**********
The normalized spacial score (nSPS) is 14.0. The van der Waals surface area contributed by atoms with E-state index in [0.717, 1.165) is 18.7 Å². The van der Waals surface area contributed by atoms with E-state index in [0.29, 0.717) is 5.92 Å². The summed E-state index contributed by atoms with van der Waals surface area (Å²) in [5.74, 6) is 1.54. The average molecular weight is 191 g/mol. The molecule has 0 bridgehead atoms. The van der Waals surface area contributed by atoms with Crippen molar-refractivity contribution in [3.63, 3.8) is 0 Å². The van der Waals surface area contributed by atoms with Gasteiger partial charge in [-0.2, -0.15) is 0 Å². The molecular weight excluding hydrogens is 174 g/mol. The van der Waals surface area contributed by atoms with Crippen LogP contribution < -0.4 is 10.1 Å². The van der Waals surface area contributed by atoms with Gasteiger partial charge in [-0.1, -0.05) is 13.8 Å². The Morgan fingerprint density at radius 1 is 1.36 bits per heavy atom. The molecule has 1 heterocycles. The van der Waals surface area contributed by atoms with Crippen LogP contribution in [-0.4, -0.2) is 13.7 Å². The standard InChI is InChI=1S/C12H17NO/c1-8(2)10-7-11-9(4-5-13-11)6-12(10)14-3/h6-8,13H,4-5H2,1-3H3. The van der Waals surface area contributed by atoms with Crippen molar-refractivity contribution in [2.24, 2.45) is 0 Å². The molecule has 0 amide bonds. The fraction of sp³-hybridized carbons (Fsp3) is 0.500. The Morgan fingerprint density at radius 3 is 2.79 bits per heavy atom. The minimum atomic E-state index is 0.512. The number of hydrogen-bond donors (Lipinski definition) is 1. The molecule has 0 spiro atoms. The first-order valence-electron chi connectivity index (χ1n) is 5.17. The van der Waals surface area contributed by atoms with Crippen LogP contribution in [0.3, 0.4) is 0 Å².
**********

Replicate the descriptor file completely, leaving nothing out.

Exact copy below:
The normalized spacial score (nSPS) is 14.0. The van der Waals surface area contributed by atoms with E-state index in [0.717, 1.165) is 18.7 Å². The van der Waals surface area contributed by atoms with E-state index in [0.29, 0.717) is 5.92 Å². The summed E-state index contributed by atoms with van der Waals surface area (Å²) in [5.74, 6) is 1.54. The average molecular weight is 191 g/mol. The molecule has 0 bridgehead atoms. The van der Waals surface area contributed by atoms with Crippen molar-refractivity contribution in [3.63, 3.8) is 0 Å². The van der Waals surface area contributed by atoms with Gasteiger partial charge in [-0.2, -0.15) is 0 Å². The molecular weight excluding hydrogens is 174 g/mol. The van der Waals surface area contributed by atoms with Crippen LogP contribution < -0.4 is 10.1 Å². The van der Waals surface area contributed by atoms with Gasteiger partial charge in [-0.1, -0.05) is 13.8 Å². The Morgan fingerprint density at radius 1 is 1.36 bits per heavy atom. The molecule has 1 heterocycles. The van der Waals surface area contributed by atoms with Crippen LogP contribution in [-0.4, -0.2) is 13.7 Å². The standard InChI is InChI=1S/C12H17NO/c1-8(2)10-7-11-9(4-5-13-11)6-12(10)14-3/h6-8,13H,4-5H2,1-3H3. The van der Waals surface area contributed by atoms with Crippen molar-refractivity contribution in [2.24, 2.45) is 0 Å². The molecule has 0 amide bonds. The fraction of sp³-hybridized carbons (Fsp3) is 0.500. The Morgan fingerprint density at radius 3 is 2.79 bits per heavy atom. The minimum atomic E-state index is 0.512. The number of hydrogen-bond donors (Lipinski definition) is 1. The molecule has 0 spiro atoms. The first-order valence-electron chi connectivity index (χ1n) is 5.17. The van der Waals surface area contributed by atoms with Crippen LogP contribution in [0.3, 0.4) is 0 Å².